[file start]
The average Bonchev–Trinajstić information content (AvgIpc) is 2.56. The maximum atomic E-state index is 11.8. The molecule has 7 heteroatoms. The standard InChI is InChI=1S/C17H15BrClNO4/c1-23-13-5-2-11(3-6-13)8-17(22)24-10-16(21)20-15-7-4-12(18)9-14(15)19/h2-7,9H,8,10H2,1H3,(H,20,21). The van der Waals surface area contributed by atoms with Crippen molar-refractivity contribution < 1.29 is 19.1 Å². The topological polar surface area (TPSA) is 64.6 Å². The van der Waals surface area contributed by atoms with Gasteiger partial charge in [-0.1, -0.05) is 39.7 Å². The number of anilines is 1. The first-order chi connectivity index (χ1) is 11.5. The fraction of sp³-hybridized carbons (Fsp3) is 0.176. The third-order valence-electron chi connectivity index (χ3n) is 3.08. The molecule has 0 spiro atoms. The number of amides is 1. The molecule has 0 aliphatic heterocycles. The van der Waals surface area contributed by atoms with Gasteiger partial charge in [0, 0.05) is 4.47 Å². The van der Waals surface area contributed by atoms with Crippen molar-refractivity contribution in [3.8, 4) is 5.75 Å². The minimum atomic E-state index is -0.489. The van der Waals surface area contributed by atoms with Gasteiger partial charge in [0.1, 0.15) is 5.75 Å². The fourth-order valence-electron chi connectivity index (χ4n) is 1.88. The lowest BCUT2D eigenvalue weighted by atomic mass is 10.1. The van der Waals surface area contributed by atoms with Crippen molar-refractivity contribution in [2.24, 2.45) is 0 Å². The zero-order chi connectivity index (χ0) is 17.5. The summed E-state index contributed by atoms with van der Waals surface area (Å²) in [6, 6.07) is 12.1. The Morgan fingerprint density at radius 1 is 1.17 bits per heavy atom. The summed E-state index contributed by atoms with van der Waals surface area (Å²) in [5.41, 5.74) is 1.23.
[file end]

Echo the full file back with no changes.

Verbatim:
The average Bonchev–Trinajstić information content (AvgIpc) is 2.56. The maximum atomic E-state index is 11.8. The molecule has 7 heteroatoms. The standard InChI is InChI=1S/C17H15BrClNO4/c1-23-13-5-2-11(3-6-13)8-17(22)24-10-16(21)20-15-7-4-12(18)9-14(15)19/h2-7,9H,8,10H2,1H3,(H,20,21). The van der Waals surface area contributed by atoms with Crippen molar-refractivity contribution < 1.29 is 19.1 Å². The topological polar surface area (TPSA) is 64.6 Å². The van der Waals surface area contributed by atoms with Gasteiger partial charge in [-0.1, -0.05) is 39.7 Å². The number of anilines is 1. The first-order chi connectivity index (χ1) is 11.5. The fraction of sp³-hybridized carbons (Fsp3) is 0.176. The third-order valence-electron chi connectivity index (χ3n) is 3.08. The molecule has 0 spiro atoms. The number of amides is 1. The molecule has 0 aliphatic heterocycles. The van der Waals surface area contributed by atoms with Gasteiger partial charge in [0, 0.05) is 4.47 Å². The van der Waals surface area contributed by atoms with Crippen molar-refractivity contribution in [3.8, 4) is 5.75 Å². The minimum atomic E-state index is -0.489. The van der Waals surface area contributed by atoms with Gasteiger partial charge in [0.1, 0.15) is 5.75 Å². The fourth-order valence-electron chi connectivity index (χ4n) is 1.88. The lowest BCUT2D eigenvalue weighted by atomic mass is 10.1. The van der Waals surface area contributed by atoms with Crippen molar-refractivity contribution in [2.24, 2.45) is 0 Å². The zero-order chi connectivity index (χ0) is 17.5. The summed E-state index contributed by atoms with van der Waals surface area (Å²) in [6, 6.07) is 12.1. The Morgan fingerprint density at radius 1 is 1.17 bits per heavy atom. The summed E-state index contributed by atoms with van der Waals surface area (Å²) in [5.41, 5.74) is 1.23.